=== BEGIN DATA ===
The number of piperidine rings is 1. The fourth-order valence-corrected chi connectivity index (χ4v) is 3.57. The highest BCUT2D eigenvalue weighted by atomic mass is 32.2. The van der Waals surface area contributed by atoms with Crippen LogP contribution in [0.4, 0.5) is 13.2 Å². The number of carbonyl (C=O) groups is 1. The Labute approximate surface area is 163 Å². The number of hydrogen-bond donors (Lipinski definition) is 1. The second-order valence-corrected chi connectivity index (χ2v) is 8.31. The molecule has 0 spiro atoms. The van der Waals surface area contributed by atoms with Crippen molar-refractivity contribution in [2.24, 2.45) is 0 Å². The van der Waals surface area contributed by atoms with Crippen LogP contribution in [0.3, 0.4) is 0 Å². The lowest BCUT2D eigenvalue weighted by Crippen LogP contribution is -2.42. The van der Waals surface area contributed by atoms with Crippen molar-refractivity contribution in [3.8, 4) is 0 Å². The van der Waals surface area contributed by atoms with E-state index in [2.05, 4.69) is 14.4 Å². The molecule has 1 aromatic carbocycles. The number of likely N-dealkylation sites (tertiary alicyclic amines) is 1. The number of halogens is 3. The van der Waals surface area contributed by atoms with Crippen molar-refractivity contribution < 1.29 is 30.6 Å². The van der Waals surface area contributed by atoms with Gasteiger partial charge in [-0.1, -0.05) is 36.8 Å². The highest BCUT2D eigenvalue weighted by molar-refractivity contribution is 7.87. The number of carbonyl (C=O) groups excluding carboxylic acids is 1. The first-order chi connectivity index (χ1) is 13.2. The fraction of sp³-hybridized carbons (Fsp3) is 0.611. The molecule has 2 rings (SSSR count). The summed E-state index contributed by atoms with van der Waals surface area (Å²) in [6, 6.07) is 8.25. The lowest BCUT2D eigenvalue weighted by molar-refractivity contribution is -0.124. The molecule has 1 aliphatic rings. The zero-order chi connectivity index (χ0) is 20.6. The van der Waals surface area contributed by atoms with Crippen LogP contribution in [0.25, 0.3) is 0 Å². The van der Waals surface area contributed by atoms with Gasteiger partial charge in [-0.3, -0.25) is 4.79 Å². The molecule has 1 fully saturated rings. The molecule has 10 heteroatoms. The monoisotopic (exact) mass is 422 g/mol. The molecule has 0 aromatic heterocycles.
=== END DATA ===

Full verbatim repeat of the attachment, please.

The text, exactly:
The number of piperidine rings is 1. The fourth-order valence-corrected chi connectivity index (χ4v) is 3.57. The highest BCUT2D eigenvalue weighted by atomic mass is 32.2. The van der Waals surface area contributed by atoms with Crippen LogP contribution in [0.4, 0.5) is 13.2 Å². The number of carbonyl (C=O) groups is 1. The Labute approximate surface area is 163 Å². The number of hydrogen-bond donors (Lipinski definition) is 1. The second-order valence-corrected chi connectivity index (χ2v) is 8.31. The molecule has 0 spiro atoms. The van der Waals surface area contributed by atoms with Crippen molar-refractivity contribution in [2.24, 2.45) is 0 Å². The van der Waals surface area contributed by atoms with Crippen LogP contribution in [0.3, 0.4) is 0 Å². The lowest BCUT2D eigenvalue weighted by Crippen LogP contribution is -2.42. The van der Waals surface area contributed by atoms with Crippen molar-refractivity contribution in [3.8, 4) is 0 Å². The van der Waals surface area contributed by atoms with E-state index in [2.05, 4.69) is 14.4 Å². The molecule has 1 aromatic carbocycles. The number of likely N-dealkylation sites (tertiary alicyclic amines) is 1. The number of halogens is 3. The van der Waals surface area contributed by atoms with Crippen molar-refractivity contribution < 1.29 is 30.6 Å². The van der Waals surface area contributed by atoms with Gasteiger partial charge in [-0.1, -0.05) is 36.8 Å². The highest BCUT2D eigenvalue weighted by molar-refractivity contribution is 7.87. The number of carbonyl (C=O) groups excluding carboxylic acids is 1. The first-order chi connectivity index (χ1) is 13.2. The fraction of sp³-hybridized carbons (Fsp3) is 0.611. The molecule has 2 rings (SSSR count). The summed E-state index contributed by atoms with van der Waals surface area (Å²) in [6, 6.07) is 8.25. The lowest BCUT2D eigenvalue weighted by molar-refractivity contribution is -0.124. The molecule has 1 aliphatic rings. The zero-order chi connectivity index (χ0) is 20.6. The van der Waals surface area contributed by atoms with Crippen LogP contribution in [0.25, 0.3) is 0 Å². The van der Waals surface area contributed by atoms with Gasteiger partial charge in [-0.3, -0.25) is 4.79 Å². The molecule has 1 fully saturated rings. The molecule has 10 heteroatoms. The monoisotopic (exact) mass is 422 g/mol. The molecule has 0 aromatic heterocycles.